There is a Goenkhang on the right hand corner of the temple and the goenkhang has images of the fierce protectors: Yabchen Lha chen karpo or the Great White Father (male deity) and Yum Kuntu zang mo or the mother Samantabhadri (female deity). There is also a holy water vessel or bum pa on the shrine which is made of pure silver worth Nu. 60,000/-. The vessel was donated by civil servants from Buli.

Social and Cultural Functions

Although the temple is registered under the Ministry of Home and Culture Affairs, the temple is currently looked after by the Buli community. Khentrul Garab Dorje and his descendants have been performing the following religious ceremonies in the temple. The religious ceremonies of the 8th, 9th and the 10th months are sponsored by the villagers and the rest are performed by small group on rotation.

  • Nyungne (fasting and prayers) is conducted on the 15th day of the 1st month of the Bhutanese calendar.
  • Wild potato festival, which is an offering to the local deities is conducted on the10th day of the 2ndmonth of the Bhutanese calendar.
  • Community Tsechu, a one-day ritual offering to all deities (yar ngo mar ngo’i tshes bcu) is conducted on the 10th day of the 3rd month of the Bhutanese calendar.
  • Nyungne (fasting and prayers) is conducted on the 15th day of the 4th month of the Bhutanese calendar.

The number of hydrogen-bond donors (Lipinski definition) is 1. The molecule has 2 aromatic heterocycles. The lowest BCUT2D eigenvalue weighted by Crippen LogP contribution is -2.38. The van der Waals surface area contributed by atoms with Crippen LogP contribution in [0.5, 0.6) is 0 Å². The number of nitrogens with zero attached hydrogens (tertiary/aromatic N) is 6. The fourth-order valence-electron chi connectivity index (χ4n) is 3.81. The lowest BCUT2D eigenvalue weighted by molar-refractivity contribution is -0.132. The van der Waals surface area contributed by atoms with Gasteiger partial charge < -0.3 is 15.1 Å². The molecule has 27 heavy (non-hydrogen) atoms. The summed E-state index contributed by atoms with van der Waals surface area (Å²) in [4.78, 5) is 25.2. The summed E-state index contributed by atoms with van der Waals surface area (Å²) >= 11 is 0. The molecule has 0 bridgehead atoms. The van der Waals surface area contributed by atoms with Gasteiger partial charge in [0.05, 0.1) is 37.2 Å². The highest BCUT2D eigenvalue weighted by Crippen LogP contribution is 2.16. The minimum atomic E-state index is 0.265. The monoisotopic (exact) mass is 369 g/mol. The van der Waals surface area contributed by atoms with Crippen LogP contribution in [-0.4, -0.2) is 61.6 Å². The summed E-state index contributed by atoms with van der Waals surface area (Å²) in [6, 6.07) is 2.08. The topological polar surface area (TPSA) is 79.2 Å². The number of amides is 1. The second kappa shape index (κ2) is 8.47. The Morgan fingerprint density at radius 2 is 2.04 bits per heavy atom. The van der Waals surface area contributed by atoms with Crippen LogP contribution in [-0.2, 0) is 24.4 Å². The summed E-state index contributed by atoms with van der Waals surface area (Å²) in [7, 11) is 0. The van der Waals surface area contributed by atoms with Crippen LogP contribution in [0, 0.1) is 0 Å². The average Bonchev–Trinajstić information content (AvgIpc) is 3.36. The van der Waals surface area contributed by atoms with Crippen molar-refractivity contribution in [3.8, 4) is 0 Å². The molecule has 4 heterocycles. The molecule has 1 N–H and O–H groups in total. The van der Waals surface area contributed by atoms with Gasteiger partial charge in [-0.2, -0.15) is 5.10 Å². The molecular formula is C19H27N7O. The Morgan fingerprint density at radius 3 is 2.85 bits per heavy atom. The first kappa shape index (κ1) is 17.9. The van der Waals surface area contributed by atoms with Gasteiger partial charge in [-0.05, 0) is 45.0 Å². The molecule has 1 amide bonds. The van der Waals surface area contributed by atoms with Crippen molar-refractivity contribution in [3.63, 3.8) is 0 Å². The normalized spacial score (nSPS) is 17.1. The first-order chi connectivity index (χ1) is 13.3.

• Trelda Tsechu, a prayer of supplication is performed on the10thday of the 5th month of the Bhutanese calendar:
  • Tsechu prayer coinciding with the First Sermon of Lord Buddha is conducted on the 4th day of the 6th month of the Bhutanese calendar.
  • A community ritual called the recitation of the Lama Norbu Jamtsho, a Pema Lingpa’s text, and offering to all local deities is organized on the 10thday of the 7th month of the Bhutanese calendar.
  • Zhengshek Pem cham or Peling tsechu is performed based on Pema Lingpa’s work on the 10th day of the 8th month of the Bhutanese calendar. This ritual is performed to appease the local deities as well.
  • Ritual coinciding with the Lhabab Duchen (Descending day of Lord Buddha) is organized on the 22nd day of the 9th month of the Bhutanese calendar.
  • From the 13th – 18th day of the 10th month of the Bhutanese calendar, the main ritual of the Kheng region known as Choedpa is organized. On the 13th, the organizers collect goods from the villagers, on the 14th, they prepare ritual cakes, and on the 15th, they start the rituals. On the 16th,17th, and the18th, they celebrate the bountiful produces; thank the deities for their blessings; and atone for all the sins committed while working in the farm throughout the year. A Changkor or wandering from one house to another for local wine session is also conducted. The villagers also celebrate the occasion with traditional games and sports like archery and darts matches. This Choedpa is a grand celebration in the kheng region and drinks and food are served in plentiful.
  • On the 12thday of the 11th month of the Bhutanese calendar, a prayer called Pangi bumi Tsechu is performed and this event is sponsored by the ladies of the village.
  • On the 15th day of the 12th month of the Bhutanese calendar, offerings are made to all the local deities.




Phuntsho Dendup, 56, informant

Tshundu Gyeltshen, 47, caretaker


Sherub Tenzin, Assistant Lecturer, CLCS Taktse, Royal university of Bhutan, 2018.